This is a depressing paper. The study shows that:
92% of peer reviewers deteriorated during 14 years of study in the quality and usefulness of their reviews (as judged by editors at the time of decision)
The quality of reviews that I write has definitely decreased over the 12 or so years that I’ve been doing it. The main factor is time: I’m far busier than I used to be and I’m asked to review many more papers, grant proposals, etc. There is just not enough time anymore to write a pages-long discussion of the pros and cons of a paper. Ennui is also a factor: there are certain classes of bad paper that I’ve seen so many times that I can’t be bothered to write a detailed description of why it’s bad. Additionally, senior people often write bad reviews because they farm them out to very inexperienced students, postdocs, etc. and then fail to rewrite the review themselves (for some reason, students often write the harshest reviews). Another factor is that as people become more senior, they can start to lose touch with the technical details.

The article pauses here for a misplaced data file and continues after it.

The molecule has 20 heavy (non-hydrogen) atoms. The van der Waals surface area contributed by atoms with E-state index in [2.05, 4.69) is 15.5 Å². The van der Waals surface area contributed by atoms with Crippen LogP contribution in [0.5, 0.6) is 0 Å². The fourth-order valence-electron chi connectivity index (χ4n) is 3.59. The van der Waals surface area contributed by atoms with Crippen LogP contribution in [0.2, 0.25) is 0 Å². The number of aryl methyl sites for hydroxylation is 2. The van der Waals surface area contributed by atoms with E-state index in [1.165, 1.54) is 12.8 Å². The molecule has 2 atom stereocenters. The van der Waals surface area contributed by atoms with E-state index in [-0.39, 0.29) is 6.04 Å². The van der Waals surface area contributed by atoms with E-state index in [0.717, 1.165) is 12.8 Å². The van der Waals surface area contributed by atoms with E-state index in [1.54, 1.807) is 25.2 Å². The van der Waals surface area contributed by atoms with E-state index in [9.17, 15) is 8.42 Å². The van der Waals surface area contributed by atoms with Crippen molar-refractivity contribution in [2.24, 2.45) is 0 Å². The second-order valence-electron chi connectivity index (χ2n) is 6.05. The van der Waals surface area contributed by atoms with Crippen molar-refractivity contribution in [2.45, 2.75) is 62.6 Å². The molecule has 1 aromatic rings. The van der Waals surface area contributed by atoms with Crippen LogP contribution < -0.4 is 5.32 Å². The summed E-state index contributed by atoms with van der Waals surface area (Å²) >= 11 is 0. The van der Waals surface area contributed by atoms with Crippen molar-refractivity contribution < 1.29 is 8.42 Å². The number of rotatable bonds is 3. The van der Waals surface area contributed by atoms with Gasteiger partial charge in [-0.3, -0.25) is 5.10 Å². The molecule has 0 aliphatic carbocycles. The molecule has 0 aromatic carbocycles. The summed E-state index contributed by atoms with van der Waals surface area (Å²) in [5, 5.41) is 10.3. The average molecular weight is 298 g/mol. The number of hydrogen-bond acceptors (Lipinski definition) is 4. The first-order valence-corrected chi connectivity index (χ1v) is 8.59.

A reasonable response to this trend is to ensure that younger researchers make up a significant fraction of review committees. I deliberately did this the last time I formed a program committee. This has the additional benefit of giving younger researchers experience and visibility that they require at early career stages.